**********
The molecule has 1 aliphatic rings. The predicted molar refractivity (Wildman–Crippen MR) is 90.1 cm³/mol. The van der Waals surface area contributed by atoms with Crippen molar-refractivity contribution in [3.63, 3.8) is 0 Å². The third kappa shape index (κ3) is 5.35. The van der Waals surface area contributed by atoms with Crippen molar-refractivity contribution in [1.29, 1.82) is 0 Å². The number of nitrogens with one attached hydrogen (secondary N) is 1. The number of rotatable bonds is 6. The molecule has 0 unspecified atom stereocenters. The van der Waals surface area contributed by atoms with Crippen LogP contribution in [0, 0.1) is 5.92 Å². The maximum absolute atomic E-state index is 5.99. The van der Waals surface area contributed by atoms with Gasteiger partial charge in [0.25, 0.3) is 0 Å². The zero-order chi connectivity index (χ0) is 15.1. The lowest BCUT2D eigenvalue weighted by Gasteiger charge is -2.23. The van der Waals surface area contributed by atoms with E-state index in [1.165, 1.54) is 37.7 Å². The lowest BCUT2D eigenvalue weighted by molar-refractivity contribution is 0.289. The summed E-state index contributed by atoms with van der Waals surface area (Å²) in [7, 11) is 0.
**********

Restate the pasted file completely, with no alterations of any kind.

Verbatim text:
The molecule has 1 aliphatic rings. The predicted molar refractivity (Wildman–Crippen MR) is 90.1 cm³/mol. The van der Waals surface area contributed by atoms with Crippen molar-refractivity contribution in [3.63, 3.8) is 0 Å². The third kappa shape index (κ3) is 5.35. The van der Waals surface area contributed by atoms with Crippen molar-refractivity contribution in [1.29, 1.82) is 0 Å². The number of nitrogens with one attached hydrogen (secondary N) is 1. The number of rotatable bonds is 6. The molecule has 0 unspecified atom stereocenters. The van der Waals surface area contributed by atoms with Crippen LogP contribution in [0, 0.1) is 5.92 Å². The maximum absolute atomic E-state index is 5.99. The van der Waals surface area contributed by atoms with Gasteiger partial charge in [0.25, 0.3) is 0 Å². The zero-order chi connectivity index (χ0) is 15.1. The lowest BCUT2D eigenvalue weighted by Gasteiger charge is -2.23. The van der Waals surface area contributed by atoms with E-state index in [1.165, 1.54) is 37.7 Å². The lowest BCUT2D eigenvalue weighted by molar-refractivity contribution is 0.289. The summed E-state index contributed by atoms with van der Waals surface area (Å²) in [7, 11) is 0.